• http://www.ohhappylife.com Andrea Belarruti

    Ugh, this hurt a little. I have been there too many times and yes, it is inevitable. You grow and grow apart from those who were once like your family. The best thing to do is honor those moments together, knowing you crossed your paths in the exact moment you were supposed to.

  • http://www.sparkletonic.com Liz E Lehman

    Thank you so much for the touching honesty of this post. It really helps with experiences that have been difficult for me. I am way past college now and the feeling of change in old close friendships from different parts of my life continues to happen….i fight it because it feels sad. But it’s really just life taking us in different directions. No one is doing anything wrong. The love is still there. The chapters are still in the novel- I love that. And hey, sometimes people show up again in later chapters. You never know.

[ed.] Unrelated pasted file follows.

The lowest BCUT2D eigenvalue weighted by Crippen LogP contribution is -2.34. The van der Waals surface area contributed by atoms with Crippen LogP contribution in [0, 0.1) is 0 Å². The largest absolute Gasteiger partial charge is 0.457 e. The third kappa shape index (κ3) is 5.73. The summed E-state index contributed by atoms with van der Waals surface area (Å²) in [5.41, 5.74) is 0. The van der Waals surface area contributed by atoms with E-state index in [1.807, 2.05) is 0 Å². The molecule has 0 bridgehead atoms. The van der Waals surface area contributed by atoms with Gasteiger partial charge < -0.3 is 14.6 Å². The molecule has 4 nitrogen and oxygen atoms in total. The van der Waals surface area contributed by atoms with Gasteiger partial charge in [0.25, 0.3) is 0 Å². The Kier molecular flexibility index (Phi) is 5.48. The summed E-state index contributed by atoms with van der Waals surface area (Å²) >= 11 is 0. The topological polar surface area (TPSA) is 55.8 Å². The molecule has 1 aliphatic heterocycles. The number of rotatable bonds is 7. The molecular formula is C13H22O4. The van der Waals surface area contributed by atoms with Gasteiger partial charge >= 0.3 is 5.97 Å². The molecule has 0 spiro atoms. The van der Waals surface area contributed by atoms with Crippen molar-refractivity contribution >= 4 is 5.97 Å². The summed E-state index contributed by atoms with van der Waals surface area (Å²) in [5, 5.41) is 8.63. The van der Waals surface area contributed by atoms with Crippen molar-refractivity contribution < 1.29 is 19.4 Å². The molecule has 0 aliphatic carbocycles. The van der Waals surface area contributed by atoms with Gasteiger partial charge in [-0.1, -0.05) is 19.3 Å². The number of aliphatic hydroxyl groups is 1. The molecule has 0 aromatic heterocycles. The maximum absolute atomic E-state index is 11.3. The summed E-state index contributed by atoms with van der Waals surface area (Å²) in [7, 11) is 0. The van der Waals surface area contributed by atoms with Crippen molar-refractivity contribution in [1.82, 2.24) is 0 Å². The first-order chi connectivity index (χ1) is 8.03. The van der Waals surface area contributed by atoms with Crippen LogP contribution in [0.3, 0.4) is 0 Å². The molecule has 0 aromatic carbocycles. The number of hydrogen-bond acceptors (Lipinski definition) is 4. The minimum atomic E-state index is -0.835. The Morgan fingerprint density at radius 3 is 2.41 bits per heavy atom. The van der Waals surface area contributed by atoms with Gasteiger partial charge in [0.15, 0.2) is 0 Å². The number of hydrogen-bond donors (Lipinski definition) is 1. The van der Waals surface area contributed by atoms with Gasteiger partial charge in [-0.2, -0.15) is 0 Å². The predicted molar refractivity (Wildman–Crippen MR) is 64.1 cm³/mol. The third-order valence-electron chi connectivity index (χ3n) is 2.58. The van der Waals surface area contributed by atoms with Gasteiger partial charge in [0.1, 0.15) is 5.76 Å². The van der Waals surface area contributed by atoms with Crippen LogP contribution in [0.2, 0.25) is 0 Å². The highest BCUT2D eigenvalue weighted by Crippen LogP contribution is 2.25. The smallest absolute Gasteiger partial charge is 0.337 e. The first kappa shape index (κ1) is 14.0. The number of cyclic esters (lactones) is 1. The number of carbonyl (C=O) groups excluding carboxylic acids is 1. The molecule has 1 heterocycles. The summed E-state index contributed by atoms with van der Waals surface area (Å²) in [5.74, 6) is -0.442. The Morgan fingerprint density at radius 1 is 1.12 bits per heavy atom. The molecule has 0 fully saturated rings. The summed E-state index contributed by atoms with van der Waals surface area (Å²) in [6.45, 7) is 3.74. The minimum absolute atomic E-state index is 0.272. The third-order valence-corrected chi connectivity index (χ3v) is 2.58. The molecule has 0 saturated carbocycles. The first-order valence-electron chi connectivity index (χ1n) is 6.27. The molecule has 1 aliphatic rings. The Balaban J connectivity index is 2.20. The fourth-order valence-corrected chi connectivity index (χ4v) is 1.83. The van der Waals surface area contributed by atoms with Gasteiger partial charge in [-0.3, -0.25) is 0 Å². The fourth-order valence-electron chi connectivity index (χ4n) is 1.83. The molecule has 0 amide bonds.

• http://alifeinbalance.net Barb @ A Life in Balance

    I think some friendships are meant to be for a season, and others are there for our entire lives. It can be hard if the other person doesn’t see the change in the friendship and the need to let go and move on.

    Thank you for sharing this with my readers at Motivation Monday. I’m looking forward to reading more of your posts.